🔒 TSMC stock surges as AI frenzy trumps geopolitical concerns

In the whirlwind of artificial intelligence fervour, geopolitical worries take a backseat as Taiwan Semiconductor Manufacturing Co. (TSMC) continues its historic stock surge. Foreign investors flock to TSMC, confident in its AI-driven growth prospects despite tensions over its Taiwanese location. With over 90% market share in advanced chip production, TSMC’s strategic importance is undeniable. Amidst plans for global expansion, TSMC remains a cornerstone for AI exposure and semiconductor resurgence in emerging markets.

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By John Cheng and Betty Hou

The frenzy over artificial intelligence is trumping geopolitical concerns over Taiwan Semiconductor Manufacturing Co., with its record stock rally powering ahead. ___STEADY_PAYWALL___

Foreign investors have boosted ownership of the stock to a two-year high, backing claims by TSMC that AI will be its biggest growth driver this year. The company has more than a 90% share in manufacturing advanced semiconductors used for AI, according to Pictet Asset Management.

The turnaround last year — the stock had plunged 27% in 2022 — came after Warren Buffett sold his $5 billion TSMC holdings, citing geopolitical tensions as the reason given its location. Adding to the concerns, the self-governing island elected a US-friendly president Lai Ching-te, putting in power a man Beijing has described as an “instigator of war.”

“While geopolitics have historically been perceived as a risk for the sector, the strategic nature of these products and the desire to build local supply chains means that arguably geopolitics has become a tailwind for the space,” said Bernard Ahkong, co-CIO at UBS O’Connor Global Multi-Strategy Alpha. “We are still at the earlier stages of this upcycle in semiconductors.”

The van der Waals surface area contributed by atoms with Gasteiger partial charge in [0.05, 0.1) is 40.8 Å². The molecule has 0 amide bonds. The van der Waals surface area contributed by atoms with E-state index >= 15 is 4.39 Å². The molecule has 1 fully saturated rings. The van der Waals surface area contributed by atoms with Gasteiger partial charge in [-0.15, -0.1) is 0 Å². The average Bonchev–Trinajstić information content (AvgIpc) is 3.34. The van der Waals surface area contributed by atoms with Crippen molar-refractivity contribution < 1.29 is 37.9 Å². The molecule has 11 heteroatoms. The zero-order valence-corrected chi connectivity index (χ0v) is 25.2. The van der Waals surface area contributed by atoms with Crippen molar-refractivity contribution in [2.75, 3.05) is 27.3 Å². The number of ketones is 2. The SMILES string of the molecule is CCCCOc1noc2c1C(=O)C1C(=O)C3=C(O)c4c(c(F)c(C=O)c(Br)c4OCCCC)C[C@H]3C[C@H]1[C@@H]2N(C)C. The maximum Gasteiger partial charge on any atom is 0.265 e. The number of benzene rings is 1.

The core concern about TSMC centers around its high concentration of chipmaking in Taiwan. The island produces the majority of the world’s advanced logic semiconductors, and any military escalations across the strait with China would be a heavy blow to the global supply chain. 

Other than its dominance in advanced chips, it also has a more than 50% share of the overall foundry market, according to Pictet. That puts the company well on track to meet or exceed its long-term targets of 15-20% growth, said Anjali Bastianpillai, a senior client portfolio manager at Pictet.

The chipmaker’s revenue rose 9.4% in the first two months, as demand from rising AI activities accelerated, offsetting slowing iPhone sales. TSMC’s shares more than doubled from an October 2022 low, partly buoyed by gains in key customer Nvidia Corp. They rose 1.5% on Monday, extending the year-to-date rally to 29%.

Addressing the market concerns, the company is making progress in diversifying operation bases. TSMC has announced a plan to build a second fabrication plant in Japan, while its Kumamoto factory will begin production this year. The chipmaker is also building two advanced facilities in Arizona and one factory in Germany. 

“Despite the geopolitical concerns, TSMC is a fundamental building block to gain exposure to AI and the broader recovery in semiconductors given the lack of companies with comparable quality in this space within emerging markets,” said Gary Tan, a portfolio manager at Allspring Intrinsic Emerging Markets Equity.

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